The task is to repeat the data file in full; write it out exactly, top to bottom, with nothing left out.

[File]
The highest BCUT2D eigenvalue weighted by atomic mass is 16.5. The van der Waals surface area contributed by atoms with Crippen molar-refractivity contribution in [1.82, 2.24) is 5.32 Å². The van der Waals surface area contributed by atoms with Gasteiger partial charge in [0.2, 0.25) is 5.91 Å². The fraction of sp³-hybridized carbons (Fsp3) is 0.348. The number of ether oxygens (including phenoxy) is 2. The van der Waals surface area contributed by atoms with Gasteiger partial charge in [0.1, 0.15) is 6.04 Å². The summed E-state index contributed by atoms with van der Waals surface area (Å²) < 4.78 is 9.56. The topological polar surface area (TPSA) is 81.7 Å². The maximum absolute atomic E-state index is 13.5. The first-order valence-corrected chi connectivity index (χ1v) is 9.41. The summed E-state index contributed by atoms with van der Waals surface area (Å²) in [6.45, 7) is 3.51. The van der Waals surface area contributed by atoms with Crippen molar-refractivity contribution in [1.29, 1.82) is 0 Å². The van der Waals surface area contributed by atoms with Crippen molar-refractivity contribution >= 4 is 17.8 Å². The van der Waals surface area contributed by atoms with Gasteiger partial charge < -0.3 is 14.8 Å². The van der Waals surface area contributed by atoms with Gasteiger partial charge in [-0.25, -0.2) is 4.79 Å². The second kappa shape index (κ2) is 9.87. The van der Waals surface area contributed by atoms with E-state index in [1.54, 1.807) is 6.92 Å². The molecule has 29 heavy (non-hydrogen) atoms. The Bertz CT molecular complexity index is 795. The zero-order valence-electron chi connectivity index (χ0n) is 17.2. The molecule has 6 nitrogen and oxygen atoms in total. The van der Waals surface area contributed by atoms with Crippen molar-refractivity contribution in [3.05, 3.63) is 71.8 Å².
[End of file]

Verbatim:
The highest BCUT2D eigenvalue weighted by atomic mass is 16.5. The van der Waals surface area contributed by atoms with Crippen molar-refractivity contribution in [1.82, 2.24) is 5.32 Å². The van der Waals surface area contributed by atoms with Gasteiger partial charge in [0.2, 0.25) is 5.91 Å². The fraction of sp³-hybridized carbons (Fsp3) is 0.348. The number of ether oxygens (including phenoxy) is 2. The van der Waals surface area contributed by atoms with Gasteiger partial charge in [0.1, 0.15) is 6.04 Å². The summed E-state index contributed by atoms with van der Waals surface area (Å²) < 4.78 is 9.56. The topological polar surface area (TPSA) is 81.7 Å². The maximum absolute atomic E-state index is 13.5. The first-order valence-corrected chi connectivity index (χ1v) is 9.41. The summed E-state index contributed by atoms with van der Waals surface area (Å²) in [6.45, 7) is 3.51. The van der Waals surface area contributed by atoms with Crippen molar-refractivity contribution in [1.29, 1.82) is 0 Å². The van der Waals surface area contributed by atoms with Crippen molar-refractivity contribution >= 4 is 17.8 Å². The van der Waals surface area contributed by atoms with Gasteiger partial charge < -0.3 is 14.8 Å². The van der Waals surface area contributed by atoms with Gasteiger partial charge in [-0.25, -0.2) is 4.79 Å². The second kappa shape index (κ2) is 9.87. The van der Waals surface area contributed by atoms with E-state index in [1.54, 1.807) is 6.92 Å². The molecule has 29 heavy (non-hydrogen) atoms. The Bertz CT molecular complexity index is 795. The zero-order valence-electron chi connectivity index (χ0n) is 17.2. The molecule has 6 nitrogen and oxygen atoms in total. The van der Waals surface area contributed by atoms with Crippen molar-refractivity contribution in [3.05, 3.63) is 71.8 Å².